The road to Montefegatesi

Autumn is a beautiful time to drive to Montefegatesi,the highest of the Bagni di Lucca villages.  The mountain road is lined with trees in full autumn colour right now.

Montefegatesi.

I went up further to Albereta.


The glorious colour will not last much longer. I am pleased I went for a drive before the recent lockdown.

A walk on the Lucca wall

 

Autumn is a great time to walk on the stunning wall that surrounds Lucca. The trees are losing their leaves quickly now. Soon the trees will be bare. Come for a walk…

This lovely old tree just outside the wall looks as though it is set for removal. It has been fenced off perhaps because there is a danger of falling branches.

I love walking through the tunnels and up the stairs onto the wall.

I was lucky to be there on a glorious autumn day.

 

 

Walking on the Lucca wall is wonderful in any season. Best of all Lucca is just 30 minutes from Bagni di Lucca.

 

 

 

Fornovolasco

Fornovolasco is a tiny village in the comune of Fabbriche di Vergemoli in the province of Lucca. It is one of many villages in the Garfagnana to be explored. It is 480 metres above sea level and has a population of fewer than 100people.

Two streams join in the village.

 

I crossed just past where they meet via a pretty bridge.

 

There is a delightful piazza on the other side of the bridge.

Several narrow streets take you through the village.

Across another bridge the streets climb steeply upwards.


 

Gardens are squeezed into small places.

 

 

 

I found a renovator’s delight waiting for a new roof.

 

The church was not open.

Back down the hill…

I found a tunnel leading to another group of houses.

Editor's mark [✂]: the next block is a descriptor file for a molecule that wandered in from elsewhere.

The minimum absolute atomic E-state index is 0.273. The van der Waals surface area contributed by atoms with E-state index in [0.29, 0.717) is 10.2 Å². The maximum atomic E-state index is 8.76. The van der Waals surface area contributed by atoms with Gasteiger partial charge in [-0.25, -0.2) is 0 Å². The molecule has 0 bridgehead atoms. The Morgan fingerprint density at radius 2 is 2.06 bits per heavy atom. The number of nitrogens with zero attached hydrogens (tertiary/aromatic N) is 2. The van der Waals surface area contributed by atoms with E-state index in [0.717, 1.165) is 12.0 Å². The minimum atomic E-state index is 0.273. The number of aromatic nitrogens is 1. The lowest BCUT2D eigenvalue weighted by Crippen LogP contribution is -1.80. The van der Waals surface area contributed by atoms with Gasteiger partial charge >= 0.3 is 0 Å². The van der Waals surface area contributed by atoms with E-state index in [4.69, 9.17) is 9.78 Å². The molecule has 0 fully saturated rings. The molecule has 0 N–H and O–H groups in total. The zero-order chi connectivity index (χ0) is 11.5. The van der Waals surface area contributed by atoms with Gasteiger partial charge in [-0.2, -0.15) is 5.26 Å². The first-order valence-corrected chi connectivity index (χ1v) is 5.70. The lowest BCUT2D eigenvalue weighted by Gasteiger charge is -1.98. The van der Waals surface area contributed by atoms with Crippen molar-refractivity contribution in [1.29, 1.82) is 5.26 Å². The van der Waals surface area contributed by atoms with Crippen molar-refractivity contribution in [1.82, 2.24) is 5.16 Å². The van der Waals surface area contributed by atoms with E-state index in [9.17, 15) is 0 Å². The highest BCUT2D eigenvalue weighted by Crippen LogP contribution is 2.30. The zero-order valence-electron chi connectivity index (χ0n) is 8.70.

The village restaurant, Rifugio la Buca, looks a bit like a Swiss chalet. It was not open the day I was there.


I walked back along the river to my car.

Every single village is different…there is always something interesting to see. Just past Fornovolasco you will find the Grotta del Vento.

Le Torre

Le Torre is an agriturismo above Fornoli. It looks wonderful in its lofty position and features in many photos.

 

There is accommodation at Le Torre…and a restaurant. We visited in late summer, just before the weather turned cool. There is a lovely terrace outside and great views.

The star of the show here is the antipasti. Be careful not to eat too much, as we did.

You need to leave room for the next course. The photos are a bit blurry, the light was fading.

I can’t show you dessert. We could not manage another course.

i look forward to a cosy dinner inside during winter.

 

 

Lupinaia in Garfagnana

I have now been in Italy for 8 months and because of flight cancellations and other Covid related issues it looks like I will be here for another 8 months, which gives me lots of time to explore.

The wonderful nearby region of Garfagnana is full of picturesque villages to explore. On a (rare) recent fine day I drove up to Lupinaia. The narrow turnoff to Fosciandora and Lupinaia is on the right, just before Castelnuovo when driving from Bagni di Lucca. I have been there before when I visited for  the excellent chestnut festival, which won’t be happening this year.

I parked the car outside the village and walked up. The views across the Serchio valley are spectacular.

Lupinaia is ancient. It has been mentioned in manuscripts from the mid 700s. It is a tiny village…come for a walk with me.

A narrow street leads from the small piazza at the entrance of the village.